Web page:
2000   Women and Babies Hospital opened with appropriate radiology services
2003   (March) Kissel Hill opened with general radiology services offered
2003   (July) Columbia opened as LGH ambulatory center
2005   Norlanco opened as part of LGH with radiologic services
2005   (July) Breast Center opened
2006   CT simulator was added
2008   Downtown Outpatient Pavilion opened with radiologic services
2009   (June) Tomotherapy added to Cancer Center. 


The Radiologic Technology School was started in 1961 with a class of 3 students by
Dr. Andrew Koch, who initially taught all of the courses.

The program was accredited by the JRCERT within 5 years of its beginning and has continuously retained its JRCERT accreditation.

Originally the program director was the chief technologist and in approximately 1975 a full-time program director was appointed.  The program has graduated over 200 students since its inception.  Almost all of them have passed the registry examination on their first attempt.


The Radiation therapy division was moved to the Campus center in 1994.  There are now 3 radiation therapists: Dr. Kishor Singapuri, Dr. Jeffrey Eshleman (director), and Dr. Kenneth Berkenstock.  There are 12 radiologic technologists.  There are approximately 16,000 treatments administered per year. 

The equipment currently being used: 
Two Varian linear accelerators with IMRT capability
Tomo therapy
16-slice CT stimulator
Leksell gamma knife
Siemen stabilipan
Nucleatron HDR unit
Low dose brachytherapy


Dr. Duane Goldman joined the radiology department staff at LGH in the mid 1960’s.  He was the first interventional radiologic specialist.  This included angiography, both arterial and venous, arthrograms and lymphangiograms. 

Some of these procedures have been partially, or in some cases totally replaced by newer imaging modalities.  For example, lymphangiograms have been made obsolete by new ultrasound, nuclear medicine, and CT techniques.  MRI has largely replaced arthrograms.  Ultrasound is often preferred to contrast injected arteriograms and venograms. 

On the other hand, with the use of catheters being introduced through the antecubital and iliac arteries specific vascular studies can be performed of pulmonary arteries, renal arteries, superior and inferior mesenteric arteries, and pelvic arteries. 

Lumbar puncture is another interventional procedure done by radiologists when requested. 
Tissue biopsy, abscess drainage, tumor cryoablation, percutaneous nephrostomy, embolization procedures on tumors and for trauma patients with active bleeding, and therapeutic catheter placement are some examples of other commonly performed interventional services.


In 1960 x-ray examination of the breast (mammography) was developed by Dr. Robert Egan of the M.D. Anderson Cancer Center in Houston.  The first mammograms at LGH were made in the early 1960’s, using regular x-ray equipment adapted for breast examination.  For many years mammograms were performed only on patients who had breast symptoms (a lump, pain, bleeding or nipple eversion or inversion).  The number of examinations gradually increased from several a week to several a day by 1969.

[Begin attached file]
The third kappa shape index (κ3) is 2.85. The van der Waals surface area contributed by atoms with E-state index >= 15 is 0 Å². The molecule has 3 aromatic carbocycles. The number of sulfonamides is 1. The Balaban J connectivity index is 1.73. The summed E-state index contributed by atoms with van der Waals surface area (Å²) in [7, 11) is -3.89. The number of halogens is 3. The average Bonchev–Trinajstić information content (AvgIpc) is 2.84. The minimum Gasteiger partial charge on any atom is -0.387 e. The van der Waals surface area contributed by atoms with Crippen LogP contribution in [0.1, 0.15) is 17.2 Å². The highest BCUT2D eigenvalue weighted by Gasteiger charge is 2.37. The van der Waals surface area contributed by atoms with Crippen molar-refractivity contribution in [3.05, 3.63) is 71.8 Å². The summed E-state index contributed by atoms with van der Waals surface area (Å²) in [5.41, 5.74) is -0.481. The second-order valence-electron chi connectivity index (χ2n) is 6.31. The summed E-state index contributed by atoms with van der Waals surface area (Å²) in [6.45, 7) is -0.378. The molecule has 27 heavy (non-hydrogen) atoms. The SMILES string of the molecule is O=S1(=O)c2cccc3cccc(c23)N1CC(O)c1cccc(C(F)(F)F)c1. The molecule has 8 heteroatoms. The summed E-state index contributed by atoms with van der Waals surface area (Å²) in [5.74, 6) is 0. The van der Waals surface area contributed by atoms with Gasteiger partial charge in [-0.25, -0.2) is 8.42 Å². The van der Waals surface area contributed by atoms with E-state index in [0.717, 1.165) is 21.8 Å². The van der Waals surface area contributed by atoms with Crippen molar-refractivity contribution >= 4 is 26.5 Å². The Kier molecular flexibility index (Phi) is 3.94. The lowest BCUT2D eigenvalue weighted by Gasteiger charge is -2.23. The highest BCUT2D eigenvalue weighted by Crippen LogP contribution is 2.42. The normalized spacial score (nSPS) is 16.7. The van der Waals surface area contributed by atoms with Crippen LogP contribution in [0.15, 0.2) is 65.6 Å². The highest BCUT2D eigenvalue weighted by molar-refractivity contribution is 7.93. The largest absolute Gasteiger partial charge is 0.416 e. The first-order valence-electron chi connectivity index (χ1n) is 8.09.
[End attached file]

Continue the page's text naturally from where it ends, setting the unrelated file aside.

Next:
In 1970 the department moved to a new location on the ground floor of the “new building” and the first dedicated mammography x-ray unit was installed.   Also in the early 1970’s the first needle localizations for biopsy of a suspicious area were initiated.  Small gauge straight needles were used, with the tip placed by approximation without a localization grid close to the suspicious area.  Repeat imaging to check needle location commonly necessitated needle repositioning. The needle was taped in place and the patient sent to the operating room.  The surgeon made an incisional biopsy and the biopsy specimen sent back to the radiology department to be x-rayed, suspicious area confirmed, and exact location designated for attention by the pathologist.  Very soon special localizing needles were developed through which a fine wire hook could be passed and anchored in place at the desired location. 

The two most commonly used needles were named after the radiologists who devised them, Homer and Kopans. These were placed with the guidance of a localization grid, making needle repositioning a rarity.

At first during the 1960’s and 1970’s breast x-ray films had not yet been specifically adapted to meet the unique requirements for imaging soft tissue anatomy in fine detail, but improved rapidly from 1971 to 1980 with xero mammography (xero radiographs).  This gave an image of the breast as blue lines on the white paper.  This was somewhat better for detecting the very fine microcalcifications that often were a sign of early breast cancer.  For several years the examinations were done only on symptomatic patients but by 1970’s breast screening was rapidly gaining acceptance at the urging of radiologic societies, the American Cancer Society, OB and GYN organizations and the AMA.  The volume of mammograms increased dramatically by the late 1970’s and there was full a schedule every day.  At present there are 150 to 200 mammograms performed every day.